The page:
The HepG2 and MCF-7cell lines were obtained from the American Type Culture Collection (Manassas, VA, USA). Six-well cell culture clusters and 75 cm2 vented cell culture flasks were purchased from Nunc (Roskilde, Denmark). 17β-estradiol (E2) and E2 Conjugated with Bovine Serum Albumin (E2-BSA, membrane impermeable E2) from sigma chemical Co.Ltd. (Shanghai, China). Fetal bovine serum (FBS), DMEM, phenol red-free DMEM and charcoal treated FBS were obtained from Wissent (Nanjing, China).1,3-Bis(4-hydroxyphenyl)-4-methyl-5-[4–2-piperidinyletho- xy)phenol]-1H–pyrazole (MPP) dihydrochloride was purchased from Tocris bioscience Co. Ltd. (Shanghai, China). Rabbit anti-human apoM monoclonal antibodies were from Abnova Corporation (Taiwan, china). Total RNA purification kits were purchased from the Shenergy Biocolor BioScience and Technology Company (Shanghai, China). First strand cDNA synthesis kitswere obtained from Fermantas (Vilnius, Lithuania). The LightCycler real-time RT-PCR System was from Roche Applied Science (Mannheim, Germany).

Cell cultures

HepG2 and MCF-7 cells were cultured in DMEM supplemented with 10% FBS in the presence of 100 U/ml penicillin, 100 μg/ml streptomycin and 1% Glutamax at 37 °C under 5% CO2 atmosphere. HepG2 cells were plated in 6-well cell culture clusters at a density of 5 × 104 cells/dish with phenol red–free DMEM containing 10% charcoal-treated FBS. Cell monolayers of approximately 50–70% confluence were grown for 24 h in the above media, then washed and incubated in serum-free medium with different concentrations of of E2-BSA(1 ~ 100 nM) for 24 h, before extraction of total RNA. In the antagonism study, we used E2 (10 μM) or E2-BSA (100 nM) and MPP (1 μM) in the culture medium. E2 and MPP were dissolved in ethanol, E2-BSA was dissolved in DMEM.

Total RNA extraction and real time RT-PCR

Total RNA extraction and real time RT-PCR were referred as our previous methods [9]. In brief, quantifications of apoM mRNA levels are relative to mRNA level of GAPDH, and were performed on a LightCycler in a final volume of 25 μl. Optimum reaction conditions were obtained with 2.5 μl of 10 × PCR buffer, 1.5 μl of 25 mM MgCl2, 0.5 μl of 10 mM 4 × dNTPs, 0.25 μl of 5 U/μl common Taq DNA polymerase, 0.1 μl of 100 μM specific sense primer(s), 0.1 μl of 100 μM specific antisense primer(s), 0.1 μl of 100 μM specific probe(s) and 2 μl template cDNA. Finally 17.95 μl ddH2O was added to the reaction mixture. The thermal cycling conditions for GAPDH and apoM included the following steps: 25 °C for 10 min, 48 °C for 30 min and 95 °C for 5 min to do reverse transcription, and then the reaction mixture was preheated for for 3 min at 95 °C. After that, a 40-cycle two-step PCR was performed consisting of 5 s at 95 °C and 27 s at 58 °C. Samples were amplified simultaneously in triplicates in one-assay run.

Western blot analysis

ApoM concentrations in cells were measured by western blot analysis [9]. In brief, for cell extract preparation, cells were resuspended in RIPA lysis buffer. Aliquots of cell extracts were resolved on a 10% SDS-polyacrylamide gel electrophoresis, transferred electrophoretically to nitrocellulose membranes, and the primary antibodies used were apoM and GAPDH. Horseradish peroxidase-conjugated second antibody was used in conjunction with ECL chemiluminescence detection system (Amersham) and quantified by a scanner using the Quqntity One software (Version 4.2.1, Bio-Rad Laboratories).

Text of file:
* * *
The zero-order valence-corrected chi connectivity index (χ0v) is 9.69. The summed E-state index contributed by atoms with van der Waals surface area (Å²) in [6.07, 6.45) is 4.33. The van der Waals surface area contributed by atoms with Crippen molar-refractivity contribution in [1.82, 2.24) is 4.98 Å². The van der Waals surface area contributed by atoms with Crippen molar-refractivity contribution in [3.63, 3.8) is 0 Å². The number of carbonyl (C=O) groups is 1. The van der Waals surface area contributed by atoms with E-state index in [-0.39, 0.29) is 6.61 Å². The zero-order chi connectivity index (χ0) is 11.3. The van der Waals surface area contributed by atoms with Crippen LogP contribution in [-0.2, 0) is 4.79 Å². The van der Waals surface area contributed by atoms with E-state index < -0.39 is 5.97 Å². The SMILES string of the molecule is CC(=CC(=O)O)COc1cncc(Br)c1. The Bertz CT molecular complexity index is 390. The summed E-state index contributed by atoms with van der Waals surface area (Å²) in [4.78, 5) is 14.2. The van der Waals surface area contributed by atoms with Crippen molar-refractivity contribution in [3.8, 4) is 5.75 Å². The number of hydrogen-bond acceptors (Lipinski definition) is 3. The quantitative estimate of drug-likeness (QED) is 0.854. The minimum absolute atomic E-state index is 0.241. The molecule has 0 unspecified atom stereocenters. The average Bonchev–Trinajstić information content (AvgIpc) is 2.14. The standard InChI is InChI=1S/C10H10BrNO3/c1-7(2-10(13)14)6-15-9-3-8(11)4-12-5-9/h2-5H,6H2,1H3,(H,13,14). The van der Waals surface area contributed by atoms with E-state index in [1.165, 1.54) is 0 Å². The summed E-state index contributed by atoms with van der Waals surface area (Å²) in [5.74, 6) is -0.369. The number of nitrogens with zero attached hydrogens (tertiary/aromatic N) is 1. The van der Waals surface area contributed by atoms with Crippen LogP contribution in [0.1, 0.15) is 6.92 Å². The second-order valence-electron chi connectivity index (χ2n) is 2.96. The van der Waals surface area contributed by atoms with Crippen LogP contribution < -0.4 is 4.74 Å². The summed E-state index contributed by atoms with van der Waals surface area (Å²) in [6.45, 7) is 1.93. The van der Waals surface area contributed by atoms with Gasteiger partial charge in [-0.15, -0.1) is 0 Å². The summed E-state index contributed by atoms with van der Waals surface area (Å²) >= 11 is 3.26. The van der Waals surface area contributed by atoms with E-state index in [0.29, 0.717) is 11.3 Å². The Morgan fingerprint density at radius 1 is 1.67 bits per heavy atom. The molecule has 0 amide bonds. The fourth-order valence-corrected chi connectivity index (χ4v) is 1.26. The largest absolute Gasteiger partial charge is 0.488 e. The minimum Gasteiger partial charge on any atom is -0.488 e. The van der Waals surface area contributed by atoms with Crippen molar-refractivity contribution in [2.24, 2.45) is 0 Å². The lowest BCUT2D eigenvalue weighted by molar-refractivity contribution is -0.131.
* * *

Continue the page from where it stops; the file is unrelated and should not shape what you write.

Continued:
Construction of the human apoM activated luciferase (hapoM-luc) reporter plasmids

Genome DNA was isolated from the MCF-7 cells using a DNA extraction kit (QIAGEN) and dissolved in water. Based upon our findings regarding the location of the transcriptional start site, hapoM-luc constructed with the human apoM promoter sequences (−3060/0 (P1), −2207/0 (P2), −1740/0 (P3) and −1189/0 (P4)) were generated by PCR amplification of corresponding fragments, and subsequent cloning into Bgl II-Hind III sites of the pMD-18 T Vetor (TaKaRa Corp). The mutation of hapoM-luc which bears mutations in the ER-α binding element was generated by site-directed mutagenesis using the QiuckChange Site-Directed mutagenesis Kit (Stratagene) according to the manufacturer’s instructions. A 2880-bp fragment from 2828 to +52 in the 5'-flanking region of the USP22 gene was generated by PCR. The amplified DNA was cloned into pMD 18 T simple vector and verified by direct sequencing. Other deletion fragments were generated by PCR using this plasmid DNA as a template (see Table 1 for PCR primer sequences). The PCR products were gel-purified, digested with KpnI and BglII, and subcloned into the pGL3-basic firefly luciferase vector (Promega). All the sequences of the cloned promoter region were confirmed by DNA sequencing. These sequences of the USP22 promoter were analyzed for the presence of consensus transcription factor binding sites using the Mat Inspector program (Genomatix Software GmbH). Site-directed mutagenesis to inactivate the ER-α binding sites at positions −1580 to −1575 of the promoter were carried out within the p-210/+52 construct according to the MutanBEST Kit methodology (TaKaRa Bio) with the following primers: mutant forward primer, 5′-TTA ATA AAC TCT AAT ATA CTC ACT GCC CAA ATT TTG TTT GTT TTT-3′;mutant reverse primer, 5′-AAA AAC AAA CAA AAT TTG GGC AGT GAG TAT ATT AGA GTT TAT TAA-3′. All mutations were confirmed by DNA sequencing.